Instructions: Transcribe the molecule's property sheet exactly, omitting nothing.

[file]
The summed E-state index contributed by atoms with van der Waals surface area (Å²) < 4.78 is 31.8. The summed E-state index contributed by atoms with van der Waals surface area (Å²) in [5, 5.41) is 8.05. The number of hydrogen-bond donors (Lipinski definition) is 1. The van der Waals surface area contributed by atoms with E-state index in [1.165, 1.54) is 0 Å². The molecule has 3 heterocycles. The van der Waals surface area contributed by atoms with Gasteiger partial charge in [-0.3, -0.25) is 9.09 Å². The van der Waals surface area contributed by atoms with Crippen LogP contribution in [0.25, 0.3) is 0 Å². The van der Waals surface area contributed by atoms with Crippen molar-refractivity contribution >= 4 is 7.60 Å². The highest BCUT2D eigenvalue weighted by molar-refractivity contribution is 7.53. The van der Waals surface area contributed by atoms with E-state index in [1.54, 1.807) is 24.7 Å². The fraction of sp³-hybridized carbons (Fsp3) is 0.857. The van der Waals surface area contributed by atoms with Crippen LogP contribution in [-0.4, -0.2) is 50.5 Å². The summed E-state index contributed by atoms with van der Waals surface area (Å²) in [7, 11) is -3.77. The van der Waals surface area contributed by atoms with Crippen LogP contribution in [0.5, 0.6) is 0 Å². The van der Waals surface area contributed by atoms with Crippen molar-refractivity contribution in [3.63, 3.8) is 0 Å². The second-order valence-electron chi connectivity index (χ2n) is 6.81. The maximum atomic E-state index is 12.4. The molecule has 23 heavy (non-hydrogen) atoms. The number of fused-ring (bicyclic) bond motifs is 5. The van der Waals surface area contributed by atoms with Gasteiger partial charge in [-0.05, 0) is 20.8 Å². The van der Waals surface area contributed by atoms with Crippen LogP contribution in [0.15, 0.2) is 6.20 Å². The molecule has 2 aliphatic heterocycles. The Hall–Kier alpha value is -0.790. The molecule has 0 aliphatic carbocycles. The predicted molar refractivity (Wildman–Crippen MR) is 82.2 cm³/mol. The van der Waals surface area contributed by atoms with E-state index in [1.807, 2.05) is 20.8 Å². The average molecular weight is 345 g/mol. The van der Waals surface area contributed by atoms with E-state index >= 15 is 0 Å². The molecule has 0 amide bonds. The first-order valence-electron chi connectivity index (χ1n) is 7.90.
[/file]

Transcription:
The summed E-state index contributed by atoms with van der Waals surface area (Å²) < 4.78 is 31.8. The summed E-state index contributed by atoms with van der Waals surface area (Å²) in [5, 5.41) is 8.05. The number of hydrogen-bond donors (Lipinski definition) is 1. The van der Waals surface area contributed by atoms with E-state index in [1.165, 1.54) is 0 Å². The molecule has 3 heterocycles. The van der Waals surface area contributed by atoms with Gasteiger partial charge in [-0.3, -0.25) is 9.09 Å². The van der Waals surface area contributed by atoms with Crippen LogP contribution in [0.25, 0.3) is 0 Å². The van der Waals surface area contributed by atoms with Crippen molar-refractivity contribution >= 4 is 7.60 Å². The highest BCUT2D eigenvalue weighted by molar-refractivity contribution is 7.53. The van der Waals surface area contributed by atoms with E-state index in [1.54, 1.807) is 24.7 Å². The fraction of sp³-hybridized carbons (Fsp3) is 0.857. The van der Waals surface area contributed by atoms with Crippen LogP contribution in [-0.4, -0.2) is 50.5 Å². The summed E-state index contributed by atoms with van der Waals surface area (Å²) in [7, 11) is -3.77. The van der Waals surface area contributed by atoms with Crippen LogP contribution in [0.5, 0.6) is 0 Å². The van der Waals surface area contributed by atoms with Crippen molar-refractivity contribution in [3.63, 3.8) is 0 Å². The second-order valence-electron chi connectivity index (χ2n) is 6.81. The maximum atomic E-state index is 12.4. The molecule has 23 heavy (non-hydrogen) atoms. The number of fused-ring (bicyclic) bond motifs is 5. The van der Waals surface area contributed by atoms with Gasteiger partial charge in [-0.05, 0) is 20.8 Å². The van der Waals surface area contributed by atoms with Crippen LogP contribution in [0.15, 0.2) is 6.20 Å². The molecule has 2 aliphatic heterocycles. The Hall–Kier alpha value is -0.790. The molecule has 0 aliphatic carbocycles. The predicted molar refractivity (Wildman–Crippen MR) is 82.2 cm³/mol. The van der Waals surface area contributed by atoms with E-state index in [1.807, 2.05) is 20.8 Å². The average molecular weight is 345 g/mol. The van der Waals surface area contributed by atoms with E-state index >= 15 is 0 Å². The molecule has 0 amide bonds. The first-order valence-electron chi connectivity index (χ1n) is 7.90.